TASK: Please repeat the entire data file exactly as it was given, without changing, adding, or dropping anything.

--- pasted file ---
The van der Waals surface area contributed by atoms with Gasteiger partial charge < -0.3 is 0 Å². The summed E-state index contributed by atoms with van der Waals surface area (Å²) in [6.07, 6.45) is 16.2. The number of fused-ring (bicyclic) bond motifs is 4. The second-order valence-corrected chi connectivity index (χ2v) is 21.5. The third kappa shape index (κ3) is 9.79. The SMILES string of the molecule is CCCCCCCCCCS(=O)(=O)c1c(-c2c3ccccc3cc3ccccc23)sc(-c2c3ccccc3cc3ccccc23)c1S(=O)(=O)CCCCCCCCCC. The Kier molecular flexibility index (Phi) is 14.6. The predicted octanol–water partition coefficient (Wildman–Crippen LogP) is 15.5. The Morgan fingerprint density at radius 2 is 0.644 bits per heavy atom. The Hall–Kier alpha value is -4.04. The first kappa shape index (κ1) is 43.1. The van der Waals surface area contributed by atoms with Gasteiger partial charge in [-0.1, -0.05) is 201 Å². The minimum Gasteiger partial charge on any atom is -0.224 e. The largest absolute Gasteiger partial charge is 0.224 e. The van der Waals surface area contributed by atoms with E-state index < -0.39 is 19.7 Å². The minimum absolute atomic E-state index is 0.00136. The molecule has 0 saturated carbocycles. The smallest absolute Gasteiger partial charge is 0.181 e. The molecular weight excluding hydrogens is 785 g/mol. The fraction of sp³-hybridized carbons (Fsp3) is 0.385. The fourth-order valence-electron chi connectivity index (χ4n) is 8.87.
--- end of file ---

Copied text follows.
The van der Waals surface area contributed by atoms with Gasteiger partial charge < -0.3 is 0 Å². The summed E-state index contributed by atoms with van der Waals surface area (Å²) in [6.07, 6.45) is 16.2. The number of fused-ring (bicyclic) bond motifs is 4. The second-order valence-corrected chi connectivity index (χ2v) is 21.5. The third kappa shape index (κ3) is 9.79. The SMILES string of the molecule is CCCCCCCCCCS(=O)(=O)c1c(-c2c3ccccc3cc3ccccc23)sc(-c2c3ccccc3cc3ccccc23)c1S(=O)(=O)CCCCCCCCCC. The Kier molecular flexibility index (Phi) is 14.6. The predicted octanol–water partition coefficient (Wildman–Crippen LogP) is 15.5. The Morgan fingerprint density at radius 2 is 0.644 bits per heavy atom. The Hall–Kier alpha value is -4.04. The first kappa shape index (κ1) is 43.1. The van der Waals surface area contributed by atoms with Gasteiger partial charge in [-0.1, -0.05) is 201 Å². The minimum Gasteiger partial charge on any atom is -0.224 e. The largest absolute Gasteiger partial charge is 0.224 e. The van der Waals surface area contributed by atoms with E-state index < -0.39 is 19.7 Å². The minimum absolute atomic E-state index is 0.00136. The molecule has 0 saturated carbocycles. The smallest absolute Gasteiger partial charge is 0.181 e. The molecular weight excluding hydrogens is 785 g/mol. The fraction of sp³-hybridized carbons (Fsp3) is 0.385. The fourth-order valence-electron chi connectivity index (χ4n) is 8.87.